MEC FORUM: Section 5 of the Voting Rights Act to be Argued in Supreme Court

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Prof. Major Owens, a former Congressman and Senior Fellow, DuBois- Bunche Center for Public Policy; Prof. Roger Green, Executive Director, DuBois-Bunche Center; Prof. Janai Nelson, Esq., St. John’s University Law School and daughter, Ms. Nandia Nelson; Prof. Esmeralda Simmons, Esq., Founder and Executive Director, Center for Law and Social Justice; Ms. Camille McIntosh, President, MEC Society For Public. Admin.; Dr. John Flateau, Professor  and Chair, Dept. Public Administration and Senior Fellow, DuBois Bunche Center; and Richard Jones, Jr., Executive Dean of Accreditation and Quality Assurance. Photo: Nathaniel Adams
Prof. Major Owens, a former Congressman and Senior Fellow, DuBois- Bunche Center for Public Policy; Prof. Roger Green, Executive Director, DuBois-Bunche Center; Prof. Janai Nelson, Esq., St. John’s University Law School and daughter, Ms. Nandia Nelson; Prof. Esmeralda Simmons, Esq., Founder and Executive Director, Center for Law and Social Justice; Ms. Camille McIntosh, President, MEC Society For Public. Admin.; Dr. John Flateau, Professor and Chair, Dept. Public Administration and Senior Fellow, DuBois Bunche Center; and Richard Jones, Jr., Executive Dean of Accreditation and Quality Assurance. Photo: Nathaniel Adams

By David Mark Greaves with Nathaniel Adams

“One of the most important cases facing this generation will be Shelby County v Holder, which will be heard before the Supreme Court on February 27th,” said Janai Nelson, Assistant Professor at St. John’s University School of Law and the Assistant Director of the Ronald H. Brown Center for Civil Rights and Economic Development.
She was at the Medgar Evers College Black History Month Forum on voting rights and the dangers faced today. “The Voting Rights Act helped to create districts that enabled African-Americans to be elected into offices,” said Ms. Nelson, and it gave “different constituents the experience of leadership on the part of African-Americans which created a climate that allowed for the election of Barack Obama. It also helped to ensure that African-Americans and other minorities were being registered, that they had the opportunity to become politically active and to have their vote weighed in a way that was empowering and meaningful”.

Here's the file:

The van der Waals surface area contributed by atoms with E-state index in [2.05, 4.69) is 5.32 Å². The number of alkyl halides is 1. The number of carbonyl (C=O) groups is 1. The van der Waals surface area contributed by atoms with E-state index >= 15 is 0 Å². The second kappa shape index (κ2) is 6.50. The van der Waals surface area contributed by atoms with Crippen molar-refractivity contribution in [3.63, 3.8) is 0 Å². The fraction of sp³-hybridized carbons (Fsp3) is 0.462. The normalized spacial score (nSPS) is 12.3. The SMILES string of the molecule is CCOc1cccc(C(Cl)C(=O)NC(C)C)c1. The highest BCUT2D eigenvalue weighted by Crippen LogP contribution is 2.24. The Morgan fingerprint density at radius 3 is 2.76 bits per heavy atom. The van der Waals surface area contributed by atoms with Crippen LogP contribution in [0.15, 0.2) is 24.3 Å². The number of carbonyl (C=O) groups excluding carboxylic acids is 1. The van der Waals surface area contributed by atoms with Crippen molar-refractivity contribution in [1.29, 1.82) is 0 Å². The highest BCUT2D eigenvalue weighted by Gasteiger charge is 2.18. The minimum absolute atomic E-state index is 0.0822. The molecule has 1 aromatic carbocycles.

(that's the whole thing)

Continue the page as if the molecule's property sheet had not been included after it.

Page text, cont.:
Section 5 of the Act ensures that any changes to voting procedures in areas covered by the Act, as determined by now-decades-old formulas, have to be first cleared by the federal government.
At the time of the last ruling Chief Justice Roberts wrote, “Whether conditions continue to justify such legislation is a difficult constitutional question we do not answer today”.
Regarding today’s conditions, Prof. Simmons said, “In 2008 36 states tried to suppress Black and Latino votes. Those laws were beaten back,” said Esmeralda Simmons, but with the Shelby County v Holder case to be heard by the Supreme Court, that ability is in jeopardy. “Section 5 is the strongest section of the Voting Rights Act and people must stay vigilant. The cost of freedom is eternal vigilance.” So it’s important we do everything we can to protect this important aspect of the Voting Rights Act, Section 5,” said Professor Nelson, “because it has done so much to transform the face of American democracy and I fear to see what it will look like without Section 5.”
Prof. Roger Green added, “There was a clear attempt on the part of some forces in both the Republican Party and from the extreme Right to suppress African-American turnout and other people of color. What is empowering is that in spite of these attempts Obama’s election demonstrated that a coalition of African-Americans, Latinos, Asians, East Indians demonstrates that the governing coalition, in the context of the Democratic Party and for the nation, happens to be people of color.”
Green went on to say he was heartened to see the turnout of young people on the voting rights issue and that many MEC students will be going down to Washington to witness the arguments. “Students have taken this to heart, particularly since Medgar Evers was assassinated trying to register African-Americans to vote.”
John Flateau, Professor of Public Administration at Medgar Evers College and a voting rights strategist, said the forum brought together nationally known civil rights attorneys and student leadership to talk about “the pending challenge to the Voting Rights Act, voter suppression tactics”, the new laws being imposed in jurisdictions around the country and “how some of those tactics were used in the 2012 presidential election to slow down voters of color in places like Ohio and Florida”. We must remain vigilant as a community and as our student leader on the panel, Camille McIntosh, said, we must encourage our young people to learn more about the political process and to exercise their right to vote.

MEC NOTE:
In partnership with the Office of the Brooklyn DA Charles J. Hynes, Medgar Evers College’s Partnership for Racial Justice will present a two-day symposium on Thursday, February 14 at 1150 Carroll St. Gymnasium from 8:30 a.m. to 5:00 p.m. and Friday, February 15 from, 8:30 a.m. to 1:00 p.m. at 1650 Bedford Avenue, Brooklyn. Speakers include Brooklyn District Attorney Charles J. Hynes, former New York State Chief Judge Judith S. Kaye and New York City Schools Chancellor Dennis Walcott. MEC School of Business Dean Dr. Byron Price, author of the forthcoming A Lesson Plan for Failure: Educational Malpractice and the School-to-Prison Pipeline Connection is among the featured panelists.

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